On October 10th a feature titled “A war within a war: The battles fought by Gaza’s medics” appeared on the BBC News website where it remained for five consecutive days. A filmed version of the report – which also appeared on BBC television news – was posted on the same webpage on the same day under the title “Gaza conflict: UK surgeons help treat wounded“. On October 11th the BBC World Service radio programme ‘Newshour’, presented by Julian Marshall, included an audio version of Macfarlane’s report – available from 12:25 here.  

The subject of the organizations behind the doctors’ trip to the Gaza Strip is not raised at all in the radio version of the report. In the televised version, one of the doctors says:

“I think myself as part of a charity like Ideals and MAP can actually now start setting something to try to sort these people out.”

Very few viewers of course are likely to be aware of the fact that the acronym MAP is in fact Medical Aid for Palestinians. The written version of Macfarlane’s report states:

“The surgeons belong to the charity Ideals, and were sent to Gaza by Medical Aid for Palestinians to visit the main hospitals there to carry out assessments and to perform post-traumatic, reconstructive surgeries.”

The same written feature also includes the following graphic displaying information provided by MAP.

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Like the rest of the content in all of Macfarlane’s context-free reports, this graphic makes no attempt to inform BBC audiences of the real reasons behind the information presented. There is of course nothing novel about that: from the very first day of the seven-week conflict the BBC misled its audiences by stating or implying that shortages of medical equipment in the Gaza Strip are a consequence of border restrictions imposed by Israel. On no occasion has any effort been made to clarify to BBC audiences that the permanent shortage of drugs and medical supplies in the Gaza Strip is the result of ongoing disputes between Hamas and the Palestinian Authority and that Israel does not place any restrictions whatsoever on the entry of such items into the Strip.

Notably, the same context-free theme was also promoted by the BBC during Operation Pillar of Defence in 2012, including in an interview with the then WHO representative Tony Laurance who has since become the chief executive of MAP.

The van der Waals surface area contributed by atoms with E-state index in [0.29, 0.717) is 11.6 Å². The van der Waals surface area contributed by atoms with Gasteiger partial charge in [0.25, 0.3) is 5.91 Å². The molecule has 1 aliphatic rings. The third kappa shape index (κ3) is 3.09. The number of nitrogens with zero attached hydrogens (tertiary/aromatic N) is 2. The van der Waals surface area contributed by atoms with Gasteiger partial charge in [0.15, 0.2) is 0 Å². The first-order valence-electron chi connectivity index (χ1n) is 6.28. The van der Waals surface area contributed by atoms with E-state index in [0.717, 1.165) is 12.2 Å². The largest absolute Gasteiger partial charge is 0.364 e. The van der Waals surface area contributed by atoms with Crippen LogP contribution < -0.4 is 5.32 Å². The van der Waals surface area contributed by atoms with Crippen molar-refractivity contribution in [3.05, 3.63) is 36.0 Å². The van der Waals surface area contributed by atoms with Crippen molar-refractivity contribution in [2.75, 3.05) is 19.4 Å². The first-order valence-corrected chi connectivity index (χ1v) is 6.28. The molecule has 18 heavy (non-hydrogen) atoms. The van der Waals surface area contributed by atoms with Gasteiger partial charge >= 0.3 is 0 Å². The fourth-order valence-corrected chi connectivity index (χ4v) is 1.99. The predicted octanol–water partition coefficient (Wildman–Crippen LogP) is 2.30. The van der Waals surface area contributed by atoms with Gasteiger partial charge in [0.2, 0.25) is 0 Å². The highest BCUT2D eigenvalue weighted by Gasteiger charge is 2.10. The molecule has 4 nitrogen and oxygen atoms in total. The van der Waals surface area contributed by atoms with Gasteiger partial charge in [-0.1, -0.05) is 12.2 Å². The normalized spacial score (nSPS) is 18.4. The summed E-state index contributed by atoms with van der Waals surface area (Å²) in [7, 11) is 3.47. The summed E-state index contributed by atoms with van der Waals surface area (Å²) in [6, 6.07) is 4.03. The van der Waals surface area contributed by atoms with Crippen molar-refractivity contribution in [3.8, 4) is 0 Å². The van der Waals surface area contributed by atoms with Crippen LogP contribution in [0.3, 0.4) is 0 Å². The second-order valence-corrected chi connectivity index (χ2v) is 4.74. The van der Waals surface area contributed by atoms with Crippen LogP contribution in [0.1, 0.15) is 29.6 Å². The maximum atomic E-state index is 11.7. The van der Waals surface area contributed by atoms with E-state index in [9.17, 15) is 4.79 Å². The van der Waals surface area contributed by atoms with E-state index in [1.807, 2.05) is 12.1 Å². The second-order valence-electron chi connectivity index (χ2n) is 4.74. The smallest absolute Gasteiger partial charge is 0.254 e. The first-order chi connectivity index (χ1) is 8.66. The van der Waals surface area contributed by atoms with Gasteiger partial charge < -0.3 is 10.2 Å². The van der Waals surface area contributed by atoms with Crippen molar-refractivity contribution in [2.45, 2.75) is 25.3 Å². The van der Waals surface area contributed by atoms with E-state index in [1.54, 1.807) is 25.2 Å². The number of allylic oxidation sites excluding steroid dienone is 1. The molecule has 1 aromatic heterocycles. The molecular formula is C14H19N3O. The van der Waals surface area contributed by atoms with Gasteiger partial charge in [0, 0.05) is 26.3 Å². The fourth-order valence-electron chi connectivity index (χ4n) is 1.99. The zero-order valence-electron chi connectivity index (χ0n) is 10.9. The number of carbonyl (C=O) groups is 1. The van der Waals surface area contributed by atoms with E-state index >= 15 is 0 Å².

All of these reports by Julia Macfarlane were obviously made with the collaboration of the charities involved in organizing and funding the doctors’ trip.

The charity ‘Ideals‘ states on its website that its ‘donors/supporters’ include Interpal – a UK charity with known connections to Hamas which is designated a terrorist entity by the United States and was the subject of a ‘Panorama‘ programme in 2006.

Macfarlane art Ideals

 

One of Interpal’s associates is Dr Paola Manduca who, together with MAP founder and honorary patron Dr Swee Chai Ang, was at the centre of a recent controversy caused by their publication (with others) of a highly defamatory and politicized letter in The Lancet. That controversy further escalated after the discovery of their promotion of antisemitic material.

According to Julia Macfarlane, the UK doctors’ trip was jointly funded by the British tax-payer (via DFID). The MAP website states that more such DFID-funded missions are planned in the future and that “… MAP will continue to work with the Ministry of Health in Gaza to identify key areas of need and offer specialised medical interventions”.

Both the issue of public funding and the collaboration, via MAP, with the Hamas-run Gaza Health Ministry should have made the extremist links of the charities showcased by the BBC even more of a matter of public interest, but yet no effort was made whatsoever to inform audiences of those links or MAP’s political agenda in any of Macfarlane’s reports. 

In which BBC News helps an MP’s falsehood on its way to becoming an accepted ‘fact’

As we noted here in an earlier post, there was nothing ‘right’ or ‘honourable’ about the numerous utterances of inaccurate anti-Israel propaganda voiced by some of the members of the British parliament during the Commons debate on the issue of recognition of a Palestinian state lastEcho Chambers heading Monday.

One of those claims in particular has gained quite a lot of media attention, making it worth charting its progress – and the BBC’s provision of backwind – as it proceeds on its way towards becoming yet another component in the ‘accepted narrative’ about Israel based on falsehood.

A report titled “UK Palestine statehood vote: Symbol or stumble?” appeared on the BBC News website’s Middle East page on October 16th. The item was written by the Echo Chambers team which purports to bring audiences “A review of the best commentary on and around the world…”.

Under the heading “Today’s must-read”, audiences are given a round-up of reactions in the American media to the UK parliament’s vote which includes the following passage:

Echo Chambers para

Regrettably, the MP for Croydon South is the one who made himself “look a fool” because the supposed reason for his about-turn; the thing which he claimed “has outraged me more than anything else in my political life” (and what a sheltered political life Sir Richard must lead) never actually happened.

Israel did not carry out any such “annexation of 950 acres of the West Bank just a few months ago”. The event to which Sir Richard refers in fact involved the determination of the status of an area of land situated in the Gush Etzion district of Area C which, after a process which went on for several years, was finally determined not to be privately owned and hence was declared state land.